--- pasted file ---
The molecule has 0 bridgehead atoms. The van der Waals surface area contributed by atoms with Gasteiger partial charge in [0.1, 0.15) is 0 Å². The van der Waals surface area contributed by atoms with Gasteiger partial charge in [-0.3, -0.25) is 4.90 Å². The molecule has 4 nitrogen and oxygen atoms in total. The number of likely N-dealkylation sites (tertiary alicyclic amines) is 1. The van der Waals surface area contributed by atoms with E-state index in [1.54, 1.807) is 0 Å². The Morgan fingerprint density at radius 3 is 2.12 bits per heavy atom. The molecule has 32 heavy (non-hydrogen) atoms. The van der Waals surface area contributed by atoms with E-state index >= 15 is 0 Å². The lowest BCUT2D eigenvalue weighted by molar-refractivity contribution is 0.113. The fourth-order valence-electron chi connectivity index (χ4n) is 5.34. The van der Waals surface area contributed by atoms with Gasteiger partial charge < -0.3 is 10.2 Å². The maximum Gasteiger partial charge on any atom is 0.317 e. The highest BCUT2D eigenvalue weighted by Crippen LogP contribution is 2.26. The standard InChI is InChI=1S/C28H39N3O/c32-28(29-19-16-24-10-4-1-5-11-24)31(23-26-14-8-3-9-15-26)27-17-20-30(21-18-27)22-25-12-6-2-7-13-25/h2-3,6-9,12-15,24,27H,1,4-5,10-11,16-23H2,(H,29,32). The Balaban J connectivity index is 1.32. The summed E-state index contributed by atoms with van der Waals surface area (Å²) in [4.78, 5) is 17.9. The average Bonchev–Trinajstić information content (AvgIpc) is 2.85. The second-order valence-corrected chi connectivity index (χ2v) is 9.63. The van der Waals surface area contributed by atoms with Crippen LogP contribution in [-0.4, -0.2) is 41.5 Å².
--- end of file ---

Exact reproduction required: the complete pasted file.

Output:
The molecule has 0 bridgehead atoms. The van der Waals surface area contributed by atoms with Gasteiger partial charge in [0.1, 0.15) is 0 Å². The van der Waals surface area contributed by atoms with Gasteiger partial charge in [-0.3, -0.25) is 4.90 Å². The molecule has 4 nitrogen and oxygen atoms in total. The number of likely N-dealkylation sites (tertiary alicyclic amines) is 1. The van der Waals surface area contributed by atoms with E-state index in [1.54, 1.807) is 0 Å². The Morgan fingerprint density at radius 3 is 2.12 bits per heavy atom. The molecule has 32 heavy (non-hydrogen) atoms. The van der Waals surface area contributed by atoms with E-state index >= 15 is 0 Å². The lowest BCUT2D eigenvalue weighted by molar-refractivity contribution is 0.113. The fourth-order valence-electron chi connectivity index (χ4n) is 5.34. The van der Waals surface area contributed by atoms with Gasteiger partial charge < -0.3 is 10.2 Å². The maximum Gasteiger partial charge on any atom is 0.317 e. The highest BCUT2D eigenvalue weighted by Crippen LogP contribution is 2.26. The standard InChI is InChI=1S/C28H39N3O/c32-28(29-19-16-24-10-4-1-5-11-24)31(23-26-14-8-3-9-15-26)27-17-20-30(21-18-27)22-25-12-6-2-7-13-25/h2-3,6-9,12-15,24,27H,1,4-5,10-11,16-23H2,(H,29,32). The Balaban J connectivity index is 1.32. The summed E-state index contributed by atoms with van der Waals surface area (Å²) in [4.78, 5) is 17.9. The average Bonchev–Trinajstić information content (AvgIpc) is 2.85. The second-order valence-corrected chi connectivity index (χ2v) is 9.63. The van der Waals surface area contributed by atoms with Crippen LogP contribution in [-0.4, -0.2) is 41.5 Å².